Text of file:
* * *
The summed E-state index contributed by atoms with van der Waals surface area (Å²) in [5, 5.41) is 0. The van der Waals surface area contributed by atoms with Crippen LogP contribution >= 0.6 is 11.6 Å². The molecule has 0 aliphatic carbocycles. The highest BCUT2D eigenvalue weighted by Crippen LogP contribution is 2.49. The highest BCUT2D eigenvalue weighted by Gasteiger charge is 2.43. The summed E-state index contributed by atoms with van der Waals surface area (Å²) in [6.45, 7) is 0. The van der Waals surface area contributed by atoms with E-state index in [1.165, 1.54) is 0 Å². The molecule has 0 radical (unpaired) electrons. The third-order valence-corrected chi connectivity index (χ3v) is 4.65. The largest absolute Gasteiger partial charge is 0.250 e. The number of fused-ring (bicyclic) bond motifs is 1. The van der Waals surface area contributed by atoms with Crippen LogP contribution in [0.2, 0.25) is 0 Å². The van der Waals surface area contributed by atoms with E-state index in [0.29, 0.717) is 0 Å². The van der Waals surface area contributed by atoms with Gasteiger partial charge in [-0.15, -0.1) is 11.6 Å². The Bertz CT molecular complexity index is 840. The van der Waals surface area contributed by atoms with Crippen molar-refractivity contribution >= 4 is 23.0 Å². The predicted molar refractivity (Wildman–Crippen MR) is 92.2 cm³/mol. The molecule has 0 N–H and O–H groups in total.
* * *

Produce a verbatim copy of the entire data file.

The summed E-state index contributed by atoms with van der Waals surface area (Å²) in [5, 5.41) is 0. The van der Waals surface area contributed by atoms with Crippen LogP contribution >= 0.6 is 11.6 Å². The molecule has 0 aliphatic carbocycles. The highest BCUT2D eigenvalue weighted by Crippen LogP contribution is 2.49. The highest BCUT2D eigenvalue weighted by Gasteiger charge is 2.43. The summed E-state index contributed by atoms with van der Waals surface area (Å²) in [6.45, 7) is 0. The van der Waals surface area contributed by atoms with E-state index in [1.165, 1.54) is 0 Å². The molecule has 0 radical (unpaired) electrons. The third-order valence-corrected chi connectivity index (χ3v) is 4.65. The largest absolute Gasteiger partial charge is 0.250 e. The number of fused-ring (bicyclic) bond motifs is 1. The van der Waals surface area contributed by atoms with Crippen LogP contribution in [0.2, 0.25) is 0 Å². The van der Waals surface area contributed by atoms with E-state index in [0.29, 0.717) is 0 Å². The van der Waals surface area contributed by atoms with Gasteiger partial charge in [-0.15, -0.1) is 11.6 Å². The Bertz CT molecular complexity index is 840. The van der Waals surface area contributed by atoms with Crippen molar-refractivity contribution >= 4 is 23.0 Å². The predicted molar refractivity (Wildman–Crippen MR) is 92.2 cm³/mol. The molecule has 0 N–H and O–H groups in total.